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Elliot Leven


By Elliot Leven, September 20, 2010

Much ink has been spilled about the mosque at “Ground Zero” (the former site of the Twin Towers of the World Trade Center).  Some say it is wrong to build a Muslim place of worship on such “hallowed ground”.  President Obama cautiously waded into the controversy by suggesting that it would be wrong to block the Muslim centre from lower Manhattan, but Obama carefully avoided commenting about the proposed site near Ground Zero.

Actually, it would not be just a mosque; it would be an Islamic community centre including a mosque along with offices, meeting rooms, a swimming pool and other facilities. 

And actually, it would not be at Ground Zero; it would be two blocks away.

And actually, it would not be on ground which could even remotely be considered hallowed; it would be around the corner from an off-track betting parlor, and near several liquor stores.

But more importantly, blocking the Islamic centre would fly in the face of human rights and the core values of an open society.

It’s true that all of the 9/11 criminals were Muslims.  It is also true that they believed they were acting for religious reasons.  It is also true that a few American Muslims actually applauded their crimes.

But the vast majority of American Muslims are law-abiding citizens who never in a million years would hijack airplanes or commit mass-murder.  Some of the 9/11 victims were actually Muslims.  In short, if New York Muslims want to build a community centre, they should have an absolute right to build it anywhere they want, subject only to regular zoning laws.

The argument that the centre should not be built because there is no guarantee that, someday, some preacher might preach an extremist message in it, is specious.  Firstly,  America is supposed to believe in free speech, subject to criminal and civil laws. (For example, counselling criminal conduct is itself a crime under certain circumstances.)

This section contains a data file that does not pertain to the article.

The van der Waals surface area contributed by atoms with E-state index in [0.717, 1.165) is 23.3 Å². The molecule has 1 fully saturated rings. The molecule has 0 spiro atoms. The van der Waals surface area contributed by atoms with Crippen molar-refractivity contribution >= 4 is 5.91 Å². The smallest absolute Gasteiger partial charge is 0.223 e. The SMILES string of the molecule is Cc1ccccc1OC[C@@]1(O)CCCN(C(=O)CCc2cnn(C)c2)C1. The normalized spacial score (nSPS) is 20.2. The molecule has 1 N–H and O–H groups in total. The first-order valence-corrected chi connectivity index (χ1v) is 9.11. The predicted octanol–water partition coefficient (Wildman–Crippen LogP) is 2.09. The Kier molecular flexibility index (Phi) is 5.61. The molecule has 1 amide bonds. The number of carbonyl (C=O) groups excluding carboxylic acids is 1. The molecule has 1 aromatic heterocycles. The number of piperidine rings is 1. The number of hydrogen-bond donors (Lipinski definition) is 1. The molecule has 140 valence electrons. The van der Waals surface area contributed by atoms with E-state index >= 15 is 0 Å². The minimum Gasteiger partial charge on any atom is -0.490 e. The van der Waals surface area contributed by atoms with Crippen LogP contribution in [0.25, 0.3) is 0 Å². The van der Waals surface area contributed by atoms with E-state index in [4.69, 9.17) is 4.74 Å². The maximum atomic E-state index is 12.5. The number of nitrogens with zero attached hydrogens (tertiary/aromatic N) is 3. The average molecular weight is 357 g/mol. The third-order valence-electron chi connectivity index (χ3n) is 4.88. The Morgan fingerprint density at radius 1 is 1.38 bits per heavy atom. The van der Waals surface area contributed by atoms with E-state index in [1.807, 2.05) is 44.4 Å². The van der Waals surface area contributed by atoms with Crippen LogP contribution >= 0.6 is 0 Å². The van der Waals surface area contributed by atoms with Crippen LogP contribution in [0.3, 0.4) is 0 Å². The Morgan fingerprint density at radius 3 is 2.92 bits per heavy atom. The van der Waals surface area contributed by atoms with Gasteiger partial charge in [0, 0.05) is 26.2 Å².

Secondly, Muslims have no monopoly on offensive speech.  Some of the most vile and hateful anti-gay speeches in America are delivered in churches.  It should also be remembered that, until not so long ago, many southern churches opposed equal rights for black Americans.

How about sensitivity to the families of the 9/11 victims?  Yes, these families have suffered and they deserve our respect.  However, they do not have the right to veto New York building decisions on irrational grounds. As noted, some of these families are Muslim, and they deserve as much respect as the Christian, Jewish and other families.

The 9/11 criminals had a narrow, intolerant, parochial, self-righteous world-view.  America and other democracies (including Israel) purport to stand for exactly the opposite set of values: open-mindedness, tolerance, and diversity.  I say “purport” because democracies do not always live up to their stated ideals.  But the ideals are nonetheless noble and worth fighting for, not just when it is easy to do so, but specially when it is emotionally difficult.

Allowing the Muslim centre to go ahead would be sending a powerful message to the world:  America really does stand for open-mindedness, tolerance and diversity.  Such a message would actually honor the memories of the 9/11 victims.

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